KFC has been ruffling feathers once again. The past week has seen well-publicised logistics problems forcing many branches of the fried chicken chain to shut in the absence of a key ingredient: chicken.
Despite the fundamental nature of the cock-up, KFC has been praised for its management of the situation. Their prompt response on social media and apology in full page print adverts have seen them take responsibility with a transparent and humorous approach.
But what’s the effect on the KFC brand?
YouGov BrandIndex shows the crisis has damaged immediate consumer perceptions of the brand. KFC’s buzz ranking, which measures the positive and negative things said about a brand, has dropped from -0.9 on 19 February to -20.1 on 20 February. While some stores remain closed and the latest news reports of food wastage continue to gain column inches this negative sentiment will likely continue. But KFC has so far managed to avoid any more long-term impacts to the brand, with metrics such as consideration and purchase intent remaining unaffected on BrandIndex.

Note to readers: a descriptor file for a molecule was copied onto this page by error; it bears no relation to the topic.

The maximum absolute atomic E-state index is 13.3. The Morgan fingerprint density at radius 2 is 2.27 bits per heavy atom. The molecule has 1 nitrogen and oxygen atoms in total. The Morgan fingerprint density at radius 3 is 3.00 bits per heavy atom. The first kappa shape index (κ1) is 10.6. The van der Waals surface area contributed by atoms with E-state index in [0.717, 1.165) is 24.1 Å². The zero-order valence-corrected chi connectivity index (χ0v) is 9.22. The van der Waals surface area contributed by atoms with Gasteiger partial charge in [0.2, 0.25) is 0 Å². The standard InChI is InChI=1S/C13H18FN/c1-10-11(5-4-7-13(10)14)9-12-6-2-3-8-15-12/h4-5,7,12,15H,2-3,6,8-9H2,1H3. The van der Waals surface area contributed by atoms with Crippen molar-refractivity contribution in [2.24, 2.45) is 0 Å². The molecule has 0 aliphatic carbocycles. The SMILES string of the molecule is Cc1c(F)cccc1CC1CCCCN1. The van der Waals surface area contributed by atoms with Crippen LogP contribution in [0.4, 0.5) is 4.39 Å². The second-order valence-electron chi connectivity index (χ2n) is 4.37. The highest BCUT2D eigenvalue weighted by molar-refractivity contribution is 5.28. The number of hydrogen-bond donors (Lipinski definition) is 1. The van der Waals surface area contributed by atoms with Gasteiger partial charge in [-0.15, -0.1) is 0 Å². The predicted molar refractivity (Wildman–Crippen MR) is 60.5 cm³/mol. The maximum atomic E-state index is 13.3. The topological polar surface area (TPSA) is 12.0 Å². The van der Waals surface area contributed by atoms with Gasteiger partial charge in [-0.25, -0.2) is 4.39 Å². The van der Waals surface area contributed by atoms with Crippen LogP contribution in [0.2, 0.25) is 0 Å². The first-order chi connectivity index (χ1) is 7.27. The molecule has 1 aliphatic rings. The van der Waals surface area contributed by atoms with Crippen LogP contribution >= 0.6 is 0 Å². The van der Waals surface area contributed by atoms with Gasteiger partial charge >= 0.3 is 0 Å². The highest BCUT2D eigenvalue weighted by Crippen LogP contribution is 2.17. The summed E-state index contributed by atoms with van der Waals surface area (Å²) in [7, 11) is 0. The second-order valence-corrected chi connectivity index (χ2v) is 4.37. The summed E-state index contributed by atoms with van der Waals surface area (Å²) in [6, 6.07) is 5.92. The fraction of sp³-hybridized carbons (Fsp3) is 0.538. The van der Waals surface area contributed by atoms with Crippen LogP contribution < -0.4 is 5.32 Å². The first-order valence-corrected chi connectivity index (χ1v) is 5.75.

Compare this to the likes of VW and Ryanair who responded with considerably less transparency or humour in the wake of a brand crisis, and we see that they’re both still working to re-establish their pre-crisis levels of brand consideration (BrandIndex 2015-2018).
The KFC brand personality that has shone through will undoubtedly have played a role in limiting their long term brand damage. And while KFC hasn’t given any indication of the financial damage of the crisis, they should certainly prepare for a potential increase in demand in the wake of the crisis. KFC is now top of mind for consumers, and the scarcity principle means more people than before will be thinking it’s time for a Zinger burger.